In September, Florence Pugh starred in the Olivia Wilde directorial, “Don’t Worry Darling.” That film started off as a period drama set in the 1950s, where wives diligently served their husbands, partook in petty gossip, and fawned over the entrepreneur who owned that suburbia. After an accident, it became clear that they were not in a suburban neighborhood but in a sort of simulation that allowed the men in charge to act out their sexist fantasies. “The Wonder” is also a period drama set in the 1860s, where an Irish village is grappling with religious hysteria, family secrets, rampant sexism, and unscientific mumbo jumbo. But then the movie breaks the fourth wall to show that all of it is taking place within an actual film set that exists in contemporary times, thereby making it feel like a simulation of sorts too. It’s weird that this cinematic phenomenon has happened twice this year, and Pugh is in both of them.
Directed and co-written by Sebastián Lelio, along with co-writers Emma Donoghue (who is the writer of the book that the movie is based on) and Alice Birch, “The Wonder” follows Nurse Lib (Pugh), who is called to a rural village in 1862 Ireland. She is tasked with observing the daughter of the O’Donnells, Anna (Kíla Lord Cassidy), who hasn’t eaten for months and is still apparently thriving. A council of men, formed by Dr. McBrearty (Toby Jones), Sir Otway (Dermot Crowley), Father Thaddeus (Ciarán Hinds), John Flynn (Brían F. O’Byrne), and Seán Ryan (David Wilmot), inform Lib that she’s supposed to just observe this “miracle” without intervening. She’ll be on a rotating shift with Sister Michael (Josie Walker), and the two aren’t supposed to confer with each other so that they can give their uninfluenced reviews about Anna at the end of “the watch.” Things start off pretty simply. But as soon as Lib distances Anna from her family in order to get the most unbiased readings on her, the girl’s physical condition starts to deteriorate, and all kinds of horrific truths bubble to the surface.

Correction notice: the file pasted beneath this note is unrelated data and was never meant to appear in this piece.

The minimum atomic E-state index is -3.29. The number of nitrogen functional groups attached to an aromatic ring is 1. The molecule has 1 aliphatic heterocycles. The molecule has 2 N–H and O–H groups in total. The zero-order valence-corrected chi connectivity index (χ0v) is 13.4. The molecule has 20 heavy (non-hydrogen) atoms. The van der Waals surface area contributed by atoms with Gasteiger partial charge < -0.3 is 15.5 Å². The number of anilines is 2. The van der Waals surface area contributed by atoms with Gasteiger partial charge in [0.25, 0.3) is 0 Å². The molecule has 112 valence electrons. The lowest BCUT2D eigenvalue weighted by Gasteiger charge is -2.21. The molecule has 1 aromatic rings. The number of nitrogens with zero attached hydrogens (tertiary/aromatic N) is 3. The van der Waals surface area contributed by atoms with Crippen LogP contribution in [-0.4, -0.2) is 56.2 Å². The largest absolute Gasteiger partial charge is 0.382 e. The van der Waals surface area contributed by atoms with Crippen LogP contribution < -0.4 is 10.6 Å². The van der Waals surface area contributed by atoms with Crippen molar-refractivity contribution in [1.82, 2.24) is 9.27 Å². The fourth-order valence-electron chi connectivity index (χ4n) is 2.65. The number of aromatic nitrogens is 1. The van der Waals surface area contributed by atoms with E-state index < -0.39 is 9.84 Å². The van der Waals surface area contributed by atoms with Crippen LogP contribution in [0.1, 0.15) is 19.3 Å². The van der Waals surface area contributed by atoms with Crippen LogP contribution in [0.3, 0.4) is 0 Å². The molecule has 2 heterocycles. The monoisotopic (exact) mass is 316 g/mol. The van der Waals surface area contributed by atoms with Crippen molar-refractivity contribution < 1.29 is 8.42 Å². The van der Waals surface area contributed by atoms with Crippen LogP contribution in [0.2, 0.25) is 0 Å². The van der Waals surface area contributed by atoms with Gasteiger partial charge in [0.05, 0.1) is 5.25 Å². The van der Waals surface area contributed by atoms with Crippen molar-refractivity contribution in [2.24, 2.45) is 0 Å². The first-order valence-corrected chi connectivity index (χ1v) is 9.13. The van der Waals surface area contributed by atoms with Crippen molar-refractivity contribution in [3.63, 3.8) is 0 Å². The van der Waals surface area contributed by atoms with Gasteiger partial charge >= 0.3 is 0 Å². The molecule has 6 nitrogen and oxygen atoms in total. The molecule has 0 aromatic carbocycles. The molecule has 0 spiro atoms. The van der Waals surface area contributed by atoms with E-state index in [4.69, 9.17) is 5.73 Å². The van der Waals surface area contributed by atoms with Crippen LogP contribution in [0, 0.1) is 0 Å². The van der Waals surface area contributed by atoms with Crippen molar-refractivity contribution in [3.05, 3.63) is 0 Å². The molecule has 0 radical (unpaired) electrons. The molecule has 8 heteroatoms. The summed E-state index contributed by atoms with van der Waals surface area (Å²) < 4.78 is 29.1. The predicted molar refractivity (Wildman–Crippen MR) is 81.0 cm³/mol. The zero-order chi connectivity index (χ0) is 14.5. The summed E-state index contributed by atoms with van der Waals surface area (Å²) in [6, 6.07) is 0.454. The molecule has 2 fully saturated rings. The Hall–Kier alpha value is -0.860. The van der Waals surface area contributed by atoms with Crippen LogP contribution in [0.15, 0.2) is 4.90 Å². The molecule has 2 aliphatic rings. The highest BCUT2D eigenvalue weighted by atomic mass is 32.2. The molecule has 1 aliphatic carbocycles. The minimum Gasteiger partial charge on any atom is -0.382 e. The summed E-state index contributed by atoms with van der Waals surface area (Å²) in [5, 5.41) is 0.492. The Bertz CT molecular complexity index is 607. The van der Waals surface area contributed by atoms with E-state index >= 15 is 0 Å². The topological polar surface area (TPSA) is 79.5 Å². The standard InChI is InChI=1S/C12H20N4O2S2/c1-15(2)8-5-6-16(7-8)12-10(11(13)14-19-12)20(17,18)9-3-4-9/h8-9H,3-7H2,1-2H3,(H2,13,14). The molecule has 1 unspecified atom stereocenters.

“The Wonder” pretty much plays out like a horror movie. The sunless landscape that’s being blasted by wind 24×7. The creaking and dreary insides of the houses. The spine-chilling score. The constant glare of kids or elders watching our protagonist. The lack of any warmth between humans. It’s all horror 101. The only thing that’s missing is a full-on exorcism conducted by Lib and Michael. But, spoiler alert, that is not what happens because Lelio knows that the horrors human beings are capable of conjuring are much more nightmarish than anything supernatural. So, with the help of cinematographer Ari Wegner, editor Kristina Hetherington, production designer Grant Montgomery, and composer Matthew Herbert, he crafts an atmosphere that reflects how people can suck the life out of a person and a whole village for some of the most bogus reasons. If you are watching this in your home (since it’s a Netflix film), you’ll feel the lights dim and the air warp in odd ways with each discomforting revelation. And due to the deliberate pacing, you’ll start to pray that the nightmare ends for Anna and Lib sooner rather than later.